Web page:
I don't think this is the case because the fault appeared exactly when the board was powering up. No button was pressed. Still I will double check the functions.

    Quote Originally Posted by GremlinWrangler View Post
    So things go back to the power supply, and the input pins. If I'm understanding things you are running the Teensy and all connected hardware off a 3.3V supply? If this supply is not stable under varying load this may have bearing on things, will need to review your current schemtic but as a way ahead I'd suggest:
    Run hardware off your 3.3V supply
    Run Teensy off 5V and onboard reg, isolate Teensy 3.3V from system 3.3V
    Look at adding 1k resistors in series with inputs that may have question marks on the value (so the battery voltage sense for example) which limits the potential fault current.
    This is exactly what I have done except for the 1k resistor on the input lines. The 3rd time the Teensy was burned, it was not powering anything else. The battery was connected to the 5V LDO and the output of the LDO was connected to the VIN pin. Just like in the schematic. Still I will look at adding the 1k resistor to the questionable inputs.


    Quote Originally Posted by GremlinWrangler View Post
    Having re-read the schematic, is there any possibility at all that that 5V in the IDE connector can get shorted into a Teensy signal by cables flexing or moving etc, or can it come into contact with anything else with power at the far end? Come to that, how long is the cable? 10s to 100s of meter cables can be problems in many ways without actually touching anything else just by acting as antennas in various ways.
    The cable connected to the IDE is a CAT5e internet cable, ~40cm long.
    You can see how the cable is connected here, at around 0:21.
    At the far end the 5V is connected directly in a internet socket.
    I will triple check again to see if the 5V could have shorted on the IDE connector or on the far end of the CAT5e cable. But if the 5V shorted to some other pin, shouldn't other components also fail?

    Could the problem be the 3.3V returning somehow to the 3V3 pin of the Teensy from the Audio Adapter? Interacting in some way I do not understand with the power supply? Why is the Adapter behaving like this? If I unplug the Audio Adapter, there is no voltage on the 3V3 pin. When I plug the Audio Adapter back in, 3.3V is present on the 3V3 pin of the Teensy.

    Thank you very much for the information. I really appreciate you taking the time to help me.

  10. #10
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    The 3.3V from the audio adapter is odd, since it does not have a 3.3V regulator of it's own. For linear regulators it is normally ok to have them in parallel but given all the signs point to a stray voltage somewhere it bears investigation in case you have something achieving resonance or something equally exciting and going out of tolerance (3.7 V from https://www.pjrc.com/teensy/IMXRT1060CEC_rev0_1.pdf)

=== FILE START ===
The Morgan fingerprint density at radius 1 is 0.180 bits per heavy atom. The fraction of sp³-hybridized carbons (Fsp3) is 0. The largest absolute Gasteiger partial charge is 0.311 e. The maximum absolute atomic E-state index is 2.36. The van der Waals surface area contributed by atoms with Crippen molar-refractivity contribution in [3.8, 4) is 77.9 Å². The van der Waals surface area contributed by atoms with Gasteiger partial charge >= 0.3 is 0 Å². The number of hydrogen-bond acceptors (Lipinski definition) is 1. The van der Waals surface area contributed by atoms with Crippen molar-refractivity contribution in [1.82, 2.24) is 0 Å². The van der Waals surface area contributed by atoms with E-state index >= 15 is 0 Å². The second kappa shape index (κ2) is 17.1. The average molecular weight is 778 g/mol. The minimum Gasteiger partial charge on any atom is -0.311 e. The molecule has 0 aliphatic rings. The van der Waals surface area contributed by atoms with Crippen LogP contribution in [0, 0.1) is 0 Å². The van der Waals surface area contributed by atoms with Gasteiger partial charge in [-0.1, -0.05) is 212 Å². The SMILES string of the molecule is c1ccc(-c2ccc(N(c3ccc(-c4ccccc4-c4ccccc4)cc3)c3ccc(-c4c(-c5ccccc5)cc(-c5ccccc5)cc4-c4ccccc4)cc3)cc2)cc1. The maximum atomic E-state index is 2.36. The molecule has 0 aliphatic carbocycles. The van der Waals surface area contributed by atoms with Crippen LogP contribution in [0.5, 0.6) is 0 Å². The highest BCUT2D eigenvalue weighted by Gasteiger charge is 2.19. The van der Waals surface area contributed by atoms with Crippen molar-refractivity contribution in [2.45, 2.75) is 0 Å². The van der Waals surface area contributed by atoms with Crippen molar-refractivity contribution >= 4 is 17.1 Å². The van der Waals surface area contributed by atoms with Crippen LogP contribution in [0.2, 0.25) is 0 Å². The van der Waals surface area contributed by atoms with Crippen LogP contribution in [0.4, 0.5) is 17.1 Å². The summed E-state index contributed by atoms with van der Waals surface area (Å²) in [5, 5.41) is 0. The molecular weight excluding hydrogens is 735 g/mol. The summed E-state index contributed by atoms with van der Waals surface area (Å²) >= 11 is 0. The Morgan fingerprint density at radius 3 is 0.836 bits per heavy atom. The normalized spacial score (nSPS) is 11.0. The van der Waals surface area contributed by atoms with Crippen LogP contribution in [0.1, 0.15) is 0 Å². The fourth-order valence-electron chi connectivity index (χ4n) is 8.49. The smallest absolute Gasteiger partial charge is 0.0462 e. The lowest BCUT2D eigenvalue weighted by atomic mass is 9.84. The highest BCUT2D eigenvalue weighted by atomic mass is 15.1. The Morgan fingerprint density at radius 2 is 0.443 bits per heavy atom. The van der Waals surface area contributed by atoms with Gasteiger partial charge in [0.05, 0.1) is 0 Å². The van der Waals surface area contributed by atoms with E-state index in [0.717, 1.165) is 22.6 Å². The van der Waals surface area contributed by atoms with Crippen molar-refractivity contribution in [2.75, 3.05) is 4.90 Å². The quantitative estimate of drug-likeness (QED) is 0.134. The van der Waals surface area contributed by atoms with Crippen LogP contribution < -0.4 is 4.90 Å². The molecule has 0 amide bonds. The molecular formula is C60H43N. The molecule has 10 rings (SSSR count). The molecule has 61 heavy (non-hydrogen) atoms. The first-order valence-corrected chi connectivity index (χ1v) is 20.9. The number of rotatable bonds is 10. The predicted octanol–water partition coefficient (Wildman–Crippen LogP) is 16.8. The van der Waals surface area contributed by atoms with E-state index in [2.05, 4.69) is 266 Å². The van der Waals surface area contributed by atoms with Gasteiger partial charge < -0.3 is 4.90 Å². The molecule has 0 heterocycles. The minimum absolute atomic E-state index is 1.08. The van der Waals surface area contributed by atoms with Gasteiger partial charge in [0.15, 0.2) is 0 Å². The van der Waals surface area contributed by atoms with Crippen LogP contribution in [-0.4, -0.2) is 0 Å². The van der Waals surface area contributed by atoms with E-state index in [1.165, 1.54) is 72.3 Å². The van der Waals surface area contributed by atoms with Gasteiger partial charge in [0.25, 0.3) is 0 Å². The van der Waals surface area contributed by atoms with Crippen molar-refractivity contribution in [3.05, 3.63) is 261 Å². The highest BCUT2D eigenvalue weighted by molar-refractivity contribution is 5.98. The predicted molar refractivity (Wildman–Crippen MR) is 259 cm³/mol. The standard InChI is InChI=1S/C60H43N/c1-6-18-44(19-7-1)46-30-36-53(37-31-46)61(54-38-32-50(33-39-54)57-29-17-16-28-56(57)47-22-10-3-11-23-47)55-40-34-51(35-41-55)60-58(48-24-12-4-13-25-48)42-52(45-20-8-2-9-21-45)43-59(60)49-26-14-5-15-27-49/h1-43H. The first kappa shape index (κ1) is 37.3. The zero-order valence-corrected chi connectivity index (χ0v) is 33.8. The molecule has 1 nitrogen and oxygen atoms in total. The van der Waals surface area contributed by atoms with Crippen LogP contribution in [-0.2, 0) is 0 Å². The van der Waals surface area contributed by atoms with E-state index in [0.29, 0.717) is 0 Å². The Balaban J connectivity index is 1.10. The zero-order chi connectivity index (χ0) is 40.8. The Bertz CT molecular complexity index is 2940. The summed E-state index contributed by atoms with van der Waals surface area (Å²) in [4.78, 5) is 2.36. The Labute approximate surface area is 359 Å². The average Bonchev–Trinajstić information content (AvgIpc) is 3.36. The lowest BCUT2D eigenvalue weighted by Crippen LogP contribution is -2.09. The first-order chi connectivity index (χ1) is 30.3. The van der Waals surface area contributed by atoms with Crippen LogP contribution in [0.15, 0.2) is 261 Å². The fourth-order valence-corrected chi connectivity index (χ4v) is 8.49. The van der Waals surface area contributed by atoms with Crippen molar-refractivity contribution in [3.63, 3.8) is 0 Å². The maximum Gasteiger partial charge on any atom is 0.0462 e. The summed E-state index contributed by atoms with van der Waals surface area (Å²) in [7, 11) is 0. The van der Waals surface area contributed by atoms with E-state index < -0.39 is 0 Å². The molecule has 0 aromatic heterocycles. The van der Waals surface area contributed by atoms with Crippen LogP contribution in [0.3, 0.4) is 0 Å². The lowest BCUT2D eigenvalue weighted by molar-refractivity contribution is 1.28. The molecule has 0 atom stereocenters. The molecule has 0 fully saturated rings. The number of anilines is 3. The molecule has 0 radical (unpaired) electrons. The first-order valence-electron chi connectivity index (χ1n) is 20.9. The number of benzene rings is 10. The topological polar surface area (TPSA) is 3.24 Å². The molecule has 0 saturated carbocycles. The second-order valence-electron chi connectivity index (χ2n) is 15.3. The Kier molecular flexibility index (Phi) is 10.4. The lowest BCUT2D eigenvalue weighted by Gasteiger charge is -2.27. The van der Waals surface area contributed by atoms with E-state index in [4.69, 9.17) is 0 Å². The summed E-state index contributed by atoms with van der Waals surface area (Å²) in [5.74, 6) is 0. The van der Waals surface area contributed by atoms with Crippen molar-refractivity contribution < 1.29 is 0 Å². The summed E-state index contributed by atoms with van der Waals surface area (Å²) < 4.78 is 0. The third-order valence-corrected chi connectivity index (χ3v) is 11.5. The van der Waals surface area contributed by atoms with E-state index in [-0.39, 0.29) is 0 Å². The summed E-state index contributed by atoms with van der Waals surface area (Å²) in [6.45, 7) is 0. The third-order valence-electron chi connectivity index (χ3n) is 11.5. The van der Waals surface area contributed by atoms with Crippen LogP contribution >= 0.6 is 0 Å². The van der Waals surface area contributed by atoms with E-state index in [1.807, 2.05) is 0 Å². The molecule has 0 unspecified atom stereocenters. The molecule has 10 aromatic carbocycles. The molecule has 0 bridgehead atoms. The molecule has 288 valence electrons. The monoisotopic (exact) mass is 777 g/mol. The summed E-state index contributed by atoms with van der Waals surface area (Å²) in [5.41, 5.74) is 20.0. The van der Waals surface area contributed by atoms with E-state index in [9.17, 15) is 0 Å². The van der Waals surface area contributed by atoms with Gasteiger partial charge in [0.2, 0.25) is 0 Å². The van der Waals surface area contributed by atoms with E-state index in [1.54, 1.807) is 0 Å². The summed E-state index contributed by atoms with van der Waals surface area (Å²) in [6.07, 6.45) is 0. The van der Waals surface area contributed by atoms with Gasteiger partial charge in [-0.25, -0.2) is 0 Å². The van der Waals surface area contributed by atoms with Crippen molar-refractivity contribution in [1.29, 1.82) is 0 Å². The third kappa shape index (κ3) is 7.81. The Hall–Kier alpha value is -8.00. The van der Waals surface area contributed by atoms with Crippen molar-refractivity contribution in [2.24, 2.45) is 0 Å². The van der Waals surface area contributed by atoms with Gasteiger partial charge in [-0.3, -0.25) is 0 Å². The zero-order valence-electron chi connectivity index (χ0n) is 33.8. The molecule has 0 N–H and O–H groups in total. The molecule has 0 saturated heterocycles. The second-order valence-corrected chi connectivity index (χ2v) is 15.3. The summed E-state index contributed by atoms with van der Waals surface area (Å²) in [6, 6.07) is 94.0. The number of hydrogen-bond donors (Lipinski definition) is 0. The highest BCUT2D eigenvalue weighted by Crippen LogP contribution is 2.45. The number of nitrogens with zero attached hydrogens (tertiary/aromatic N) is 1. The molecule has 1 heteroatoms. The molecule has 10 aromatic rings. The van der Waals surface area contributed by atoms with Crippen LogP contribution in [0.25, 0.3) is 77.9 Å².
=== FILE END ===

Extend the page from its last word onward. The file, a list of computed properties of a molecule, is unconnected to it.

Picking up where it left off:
11. #11
    Quote Originally Posted by GremlinWrangler View Post
    The 3.3V from the audio adapter is odd, since it does not have a 3.3V regulator of it's own.
    The 3.3V from the Audio Adapter I think comes because the Audio Adapter also has a pull up resistor for the MEM CS pin and I also have a pull up resistor for that pin (this resistor is the only component still connected to Teensy 3V3 pin because of pcb constraints - will change the traces in the next version).
    Voltage path: 3.3V from my LDO > 3.3V Audio Adapter pin > Audio Adapter pull up resistor for the MEM CS > MEM CS trace to my Teensy > MEM CS pull up resistor on my PCB > Teensy 3.3V rail.

    Could this have burned the Teensy? Some sort of voltage loop?

  12. #12
    Senior Member+ Frank B's Avatar
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    Is there any other voltage regulator on the other boards?

  13. #13
    Quote Originally Posted by Frank B View Post
    Is there any other voltage regulator on the other boards?
    Hi Frank. Yes there is one more LDO on the other PCB connected to the PCB in the first post.
    Here is the schematic for it.
    Click image for larger version. 

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    I know it is a stupid design, but here is how the power goes from one PCB to the other through the ON/OFF switch (S1):
    PCB1 battery+ > 9V-IN on the RJ2 (Steering PCB) > 9V-IN S1 Switch (Steering PCB) > 9V-OUT S1 Switch (Steering PCB) > 9V IN (IDE Connector on PCB1) > AMS1117-5.0 LDO on PCB 1 > Now the 5V from the LDO go to the Steering PCB RJ2 +5V > +5V S1 Switch > SP6205EM5-L-3.3/TR LDO > components on the Steering PCB (work at 3.3V).

    Could the problem be some inductance from the Battery+ wire and the +5V wire going through the same CAT5e internet cable with 4 other signal wires the to the Steering PCB?

    On the new PCB for the Teensy 4.1 the battery+ will go to the Steering PCB and it will be regulated to 3.3V directly.
    Last edited by guzu; 05-08-2020 at 01:36 PM.

  14. #14
    Quote Originally Posted by Frank B View Post
    Is there any other voltage regulator on the other boards?
    As I mentioned in the post above, there is one more LDO on a board connected to the main PCB. Do you think this has something to do with why the Teensys getting fried?

    Thanks.